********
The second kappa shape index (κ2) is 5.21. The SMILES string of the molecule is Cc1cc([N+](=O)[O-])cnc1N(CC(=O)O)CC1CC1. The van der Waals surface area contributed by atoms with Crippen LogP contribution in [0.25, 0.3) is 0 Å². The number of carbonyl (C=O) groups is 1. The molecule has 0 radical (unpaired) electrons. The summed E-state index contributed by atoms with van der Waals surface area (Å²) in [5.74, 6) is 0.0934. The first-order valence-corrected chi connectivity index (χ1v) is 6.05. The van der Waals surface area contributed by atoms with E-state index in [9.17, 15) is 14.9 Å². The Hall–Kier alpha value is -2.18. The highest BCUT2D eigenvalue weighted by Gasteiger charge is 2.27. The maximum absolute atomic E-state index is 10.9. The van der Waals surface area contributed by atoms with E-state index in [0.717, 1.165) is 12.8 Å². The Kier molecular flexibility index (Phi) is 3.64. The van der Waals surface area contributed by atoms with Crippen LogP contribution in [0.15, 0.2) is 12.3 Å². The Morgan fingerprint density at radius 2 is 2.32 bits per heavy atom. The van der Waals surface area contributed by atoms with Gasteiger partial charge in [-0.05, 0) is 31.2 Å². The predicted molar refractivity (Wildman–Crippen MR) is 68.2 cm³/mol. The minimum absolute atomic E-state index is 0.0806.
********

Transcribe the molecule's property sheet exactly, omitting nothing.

The second kappa shape index (κ2) is 5.21. The SMILES string of the molecule is Cc1cc([N+](=O)[O-])cnc1N(CC(=O)O)CC1CC1. The van der Waals surface area contributed by atoms with Crippen LogP contribution in [0.25, 0.3) is 0 Å². The number of carbonyl (C=O) groups is 1. The molecule has 0 radical (unpaired) electrons. The summed E-state index contributed by atoms with van der Waals surface area (Å²) in [5.74, 6) is 0.0934. The first-order valence-corrected chi connectivity index (χ1v) is 6.05. The van der Waals surface area contributed by atoms with E-state index in [9.17, 15) is 14.9 Å². The Hall–Kier alpha value is -2.18. The highest BCUT2D eigenvalue weighted by Gasteiger charge is 2.27. The maximum absolute atomic E-state index is 10.9. The van der Waals surface area contributed by atoms with E-state index in [0.717, 1.165) is 12.8 Å². The Kier molecular flexibility index (Phi) is 3.64. The van der Waals surface area contributed by atoms with Crippen LogP contribution in [0.15, 0.2) is 12.3 Å². The Morgan fingerprint density at radius 2 is 2.32 bits per heavy atom. The van der Waals surface area contributed by atoms with Gasteiger partial charge in [-0.05, 0) is 31.2 Å². The predicted molar refractivity (Wildman–Crippen MR) is 68.2 cm³/mol. The minimum absolute atomic E-state index is 0.0806.